Trade, Industry and Competition Minister Ebrahim Patel last week during a virtual briefing told farmers, millers, retailers, food producers and trade unions that the implementation of the Sugar Master Plan is resulting in signs of growth.
Detailing the progress in implementing the master plan, he said growth of 15% was experienced in local sugar sales, in an industry that was previously described as facing crisis conditions.
The Department of Trade, Industry and Competition slates the master plan as one of the levers of its “re-imagined industrial strategy” and is the result of a process of “extensive engagement amongst industry stakeholders and social partners, particularly small and large cane growers, millers and refiners, retailers, industrial users of sugar in production of sugar-derived products, as well as workers and government.”
Patel added that the sugar industry experienced increases in purchases of sugar by both the retail and industrial sectors, which included soft-drink manufacturers.
However, despite these successes, he noted that there were challenges that need to be addressed speedily, to ensure the growth of the sugar industry. “The industry will need to improve its competitiveness and ability to successfully export to new markets, while providing opportunities for small-scale farmers.”
Patel also said the partnership with workers could be strengthened further, adding that work on new markets and industrial applications could provide a long-term growth drive for the sector. “In this context, the development of a biofuels industry is now being considered.”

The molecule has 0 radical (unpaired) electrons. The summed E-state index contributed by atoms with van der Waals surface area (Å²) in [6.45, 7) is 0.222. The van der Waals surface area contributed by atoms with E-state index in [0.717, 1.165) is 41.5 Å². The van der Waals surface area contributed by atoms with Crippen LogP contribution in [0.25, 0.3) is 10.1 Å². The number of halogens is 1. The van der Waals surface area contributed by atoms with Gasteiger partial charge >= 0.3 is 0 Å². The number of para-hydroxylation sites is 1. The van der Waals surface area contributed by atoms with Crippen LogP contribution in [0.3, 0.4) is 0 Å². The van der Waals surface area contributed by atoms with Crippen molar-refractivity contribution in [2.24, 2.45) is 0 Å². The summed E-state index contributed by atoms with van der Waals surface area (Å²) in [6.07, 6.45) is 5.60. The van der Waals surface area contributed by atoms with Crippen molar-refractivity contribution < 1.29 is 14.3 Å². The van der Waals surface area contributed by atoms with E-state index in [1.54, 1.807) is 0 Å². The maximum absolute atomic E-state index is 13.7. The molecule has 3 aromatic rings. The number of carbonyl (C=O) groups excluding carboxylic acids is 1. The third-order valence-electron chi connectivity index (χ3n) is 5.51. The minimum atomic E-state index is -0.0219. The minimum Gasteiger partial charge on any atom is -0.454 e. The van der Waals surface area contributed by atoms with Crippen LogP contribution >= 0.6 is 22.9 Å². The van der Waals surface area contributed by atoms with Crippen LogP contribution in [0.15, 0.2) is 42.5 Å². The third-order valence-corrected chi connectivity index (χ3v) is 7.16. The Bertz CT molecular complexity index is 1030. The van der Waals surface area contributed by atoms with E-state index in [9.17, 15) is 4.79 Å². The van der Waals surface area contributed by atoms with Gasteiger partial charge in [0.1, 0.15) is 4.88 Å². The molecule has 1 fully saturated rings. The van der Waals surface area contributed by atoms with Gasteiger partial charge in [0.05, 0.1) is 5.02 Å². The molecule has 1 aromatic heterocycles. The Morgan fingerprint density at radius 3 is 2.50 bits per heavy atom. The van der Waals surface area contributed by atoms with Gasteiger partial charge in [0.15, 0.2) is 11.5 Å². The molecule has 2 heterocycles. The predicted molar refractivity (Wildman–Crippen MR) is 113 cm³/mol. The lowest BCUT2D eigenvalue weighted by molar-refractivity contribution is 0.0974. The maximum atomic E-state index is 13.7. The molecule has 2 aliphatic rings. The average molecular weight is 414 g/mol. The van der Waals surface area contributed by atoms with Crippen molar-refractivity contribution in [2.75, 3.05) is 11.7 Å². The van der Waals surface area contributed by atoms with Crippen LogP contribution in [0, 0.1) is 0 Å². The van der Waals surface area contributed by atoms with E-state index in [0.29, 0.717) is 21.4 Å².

He pointed to the recently-concluded agreement with Coca-Cola Beverages South Africa which committed to buying more sugar from small-scale farmers, as an example of what could be done to broaden the base of the sector.
Some of the key objectives of the Sugar Master Plan are to expand markets for sugar consumption (including through exports and new industrial uses for sugar), job retention and employment growth, transformation, small scale growers support, crop and value chain diversification, restoring local market and offtake commitment, as well as industry restructuring.
Agriculture Minister Thoko Didiza, who is also a co-chairperson of the committee, emphasised the need for transformation in this sector. “In our endeavour to ensure growth, we need to ensure that the sector is inclusive in all critical areas of the value chain.”
Therefore, she said that the department must ensure it opens opportunities for more black farmers and women. “Critically, we need to not only open space for women in the production processes, but in leadership as well.”
As part of the Sugar Master Plan, industrial users and retailers have agreed to minimum off-take of sugar for a period of three years; with at least 80% of sugar consumption to come from local sugar industry and increasing to 95% by 2023.
During this period, the sugar industry has agreed to price restraint, and to begin a process of managed restructuring for the industry to help diversify revenue sources.
Other key developments include the gazetting of the Biofuels Regulatory Framework and Feedstock Protocol in 2020; as well as the amendment of the Sugar Act and Regulations, to effect incorporation of small scale sugarcane growers in the governance of the South African Sugar Association. It also includes the gazetting of an exemption to enable coordination by the sugar industry a restructuring to rationalise the industry production.